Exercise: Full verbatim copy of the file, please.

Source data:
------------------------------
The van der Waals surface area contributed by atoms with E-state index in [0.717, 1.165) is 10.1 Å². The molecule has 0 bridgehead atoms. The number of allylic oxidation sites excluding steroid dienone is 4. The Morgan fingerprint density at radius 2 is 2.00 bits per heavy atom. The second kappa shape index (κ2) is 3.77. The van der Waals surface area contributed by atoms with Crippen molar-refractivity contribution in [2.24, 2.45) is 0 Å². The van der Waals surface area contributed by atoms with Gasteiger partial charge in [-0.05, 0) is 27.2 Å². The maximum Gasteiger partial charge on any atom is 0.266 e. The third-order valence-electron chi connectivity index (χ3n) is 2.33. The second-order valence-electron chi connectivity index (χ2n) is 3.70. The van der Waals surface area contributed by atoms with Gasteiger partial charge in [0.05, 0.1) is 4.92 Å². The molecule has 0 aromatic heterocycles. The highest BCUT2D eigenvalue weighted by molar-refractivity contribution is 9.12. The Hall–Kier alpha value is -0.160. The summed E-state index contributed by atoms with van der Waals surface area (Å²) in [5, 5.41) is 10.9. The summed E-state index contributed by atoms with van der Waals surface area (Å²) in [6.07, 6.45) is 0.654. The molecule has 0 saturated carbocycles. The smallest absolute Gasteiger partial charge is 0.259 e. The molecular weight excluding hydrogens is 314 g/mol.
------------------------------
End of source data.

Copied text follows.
The van der Waals surface area contributed by atoms with E-state index in [0.717, 1.165) is 10.1 Å². The molecule has 0 bridgehead atoms. The number of allylic oxidation sites excluding steroid dienone is 4. The Morgan fingerprint density at radius 2 is 2.00 bits per heavy atom. The second kappa shape index (κ2) is 3.77. The van der Waals surface area contributed by atoms with Crippen molar-refractivity contribution in [2.24, 2.45) is 0 Å². The van der Waals surface area contributed by atoms with Gasteiger partial charge in [-0.05, 0) is 27.2 Å². The maximum Gasteiger partial charge on any atom is 0.266 e. The third-order valence-electron chi connectivity index (χ3n) is 2.33. The second-order valence-electron chi connectivity index (χ2n) is 3.70. The van der Waals surface area contributed by atoms with Gasteiger partial charge in [0.05, 0.1) is 4.92 Å². The molecule has 0 aromatic heterocycles. The highest BCUT2D eigenvalue weighted by molar-refractivity contribution is 9.12. The Hall–Kier alpha value is -0.160. The summed E-state index contributed by atoms with van der Waals surface area (Å²) in [5, 5.41) is 10.9. The summed E-state index contributed by atoms with van der Waals surface area (Å²) in [6.07, 6.45) is 0.654. The molecule has 0 saturated carbocycles. The smallest absolute Gasteiger partial charge is 0.259 e. The molecular weight excluding hydrogens is 314 g/mol.